It is time for the people to work and organize for themselves; define their interests, needs and programmes on a collectivist principle and approach as opposed to the fixation with leaders and individuals. In addition to this, the reality is that many of our people have yet to emancipate themselves from mental slavery and a psychosis of dependency in which there is a desire for outsiders to come and ‘save’ us. To reiterate Nkrumah: ‘only Africa can fight for its destiny.’ It is only the Congolese people who can save themselves.


As the first Prime Minister of the Congo, a committed Congolese patriot and Pan-Africanist, in your short life you represented a new Congolese consciousness, with the audacity to envision a new Congo as part of a united and genuinely free Africa. I take you back to your independence speech of 30 June 1960 in which you said ‘The Congo’s independence marks a decisive step towards the liberation of the entire African continent’ – to which you received a mighty applause. You were prepared to organize for that unity but were not given the chance due to larger neo-colonial and imperialist forces. You also spoke truth to the powerful and powerless in that audacious address before the King of Belgium. In the eyes of the king you were simply one uppity nigger. In the eyes of the Belgians that speech sealed your assassination and hence their complicity in your murder. Yet, your name lives on in the revolutionary pantheon of freedom fighters from all over the world, alongside Toussaint L’Ouverture, Nanny, Sojourner Truth, Haydée Santamaria, Nzinga, Nehanda, Víctor Lidio Jara Martínez, Ganga Zumba, Luisa Mahin, Che Guevara, Simón Bolivar, Frank Pais, Gasper Yanga, Paul Bogle, Hatuey, Mary Muthoni Wanjiru, and many others that would fill the pages of this letter to you.

Some argue that gone is the era of ideology that steeped your generation. Indeed what noble ideology drives the rebel groups in the Congo? There is none other than naked greed, egotism, violence, ruthless power and vengeance. No nation nor continent can be built on such despicable and destructive ‘values’.


Some may also believe that the Pan-African sentiment based on what affected one African affected all Africans and people of African descent has also vanished. Yet, I do not believe this. Surely the struggle in the Congo for peace, social and economic justice must be mobilised as a global movement among all Africans, people of African descent and peace loving people, in a similar way the moral repugnance of apartheid and the crimes it wreaked on the lives of black South Africans in South Africa spawned the global anti-apartheid movement? We cannot separate the conflict in the Congo from world peace when the resources of that land provides the pillar of Western lifestyles; when few people realize that the Congo possesses the second largest rainforest in the world, after the Amazon rainforest and it is therefore vital to global collective efforts to save the planet from its continuing destructive path of wanton capitalist exploitation. As Jeannette Winterson succinctly expressed in The New York Times, on 17 September 2009: ‘Nuclear, ecological, chemical, economic – our arsenal of Death by Stupidity is impressive for a species as smart as Homo sapiens.’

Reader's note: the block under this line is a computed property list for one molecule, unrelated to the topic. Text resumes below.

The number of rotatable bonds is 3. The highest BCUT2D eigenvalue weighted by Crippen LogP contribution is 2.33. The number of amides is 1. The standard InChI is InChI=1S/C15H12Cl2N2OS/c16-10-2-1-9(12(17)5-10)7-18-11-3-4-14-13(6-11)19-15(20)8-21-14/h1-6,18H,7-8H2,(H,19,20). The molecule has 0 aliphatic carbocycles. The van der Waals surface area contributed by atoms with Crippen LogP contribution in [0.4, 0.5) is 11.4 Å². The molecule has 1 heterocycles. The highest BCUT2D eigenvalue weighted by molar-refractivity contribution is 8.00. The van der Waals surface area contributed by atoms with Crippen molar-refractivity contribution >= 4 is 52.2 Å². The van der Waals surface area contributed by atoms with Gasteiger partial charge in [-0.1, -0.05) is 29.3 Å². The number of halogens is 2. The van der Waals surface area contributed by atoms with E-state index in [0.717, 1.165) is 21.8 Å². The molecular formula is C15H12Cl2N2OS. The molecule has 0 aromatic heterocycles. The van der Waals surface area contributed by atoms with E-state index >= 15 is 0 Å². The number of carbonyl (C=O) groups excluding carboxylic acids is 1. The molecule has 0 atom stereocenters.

You continue to inspire a new generation, for there are genuine peace loving Congolese, Pan-Africanists and internationalists who are quietly working around the globe for peace and social justice for the people of the Congo. Similarly, in the land of your birth there are a plethora of political parties that claim your spiritual and political legacy. It is for the people to decide which of them genuinely represent your true legacy.


The work to be done in terms of building peace, reconciliation, socio-economic development that benefits women, the poor, young people, child soldiers, the physically mutilated, the disabled, those infected with HIV/AIDS as a consequence of rape, healing the physical and mental wounds of trauma and war, is colossal. Integral to that work must be reparative justice and reconnecting people to an understanding of a wider continental history which has not always been soaked in blood, for as Marcus Garvey tells us, ‘We have a beautiful history, and we shall create another in the future that will astonish the world.’ You yourself once wrote, ‘history will one day have its say, but it will not be the history that is taught in Brussels … it will be a glorious and dignified history.’ We must look to the past, but as that other great Pan-Africanist, the late Tajudeen Abdul-Raheem, implored us: ‘Life must be understood backwards but lived forwards.’

And so, Patrice, on the 52nd year of your murder that deeply pains and causes one to reflect on the past and present in the Congo and Africa, I remember you as a human being and a political leader with a principled vision. Your values, dedication to the Congo and commitment to improvement in the lives of your people are part of your legacy that we must realize not only for the Congo but all Africans and human beings on this planet of ours. All that remains for me to say is: ‘a luta continua!’




  1. Cited in The African Dream: the Diaries of the Revolutionary War in the Congo by Ernesto ‘Che’ Guevara, New York: 2000, p. 86.
  2. Ibid.
  3. See
  4. Cited in Revolutionary Path by K. Nkrumah, 1973, p.147-148
  5. Ibid, p. 148.
  6. Ibid, p. 149.
  7. Ibid, p. 149.
  8. See Damming the Flood Haiti and the Politics of Containment by P. Hallward, 2007, p. 35.
  9. See Paramilitarism and the Assault on Democracy in Haiti by J. Sprague, 2012.

Source: Pambazuka News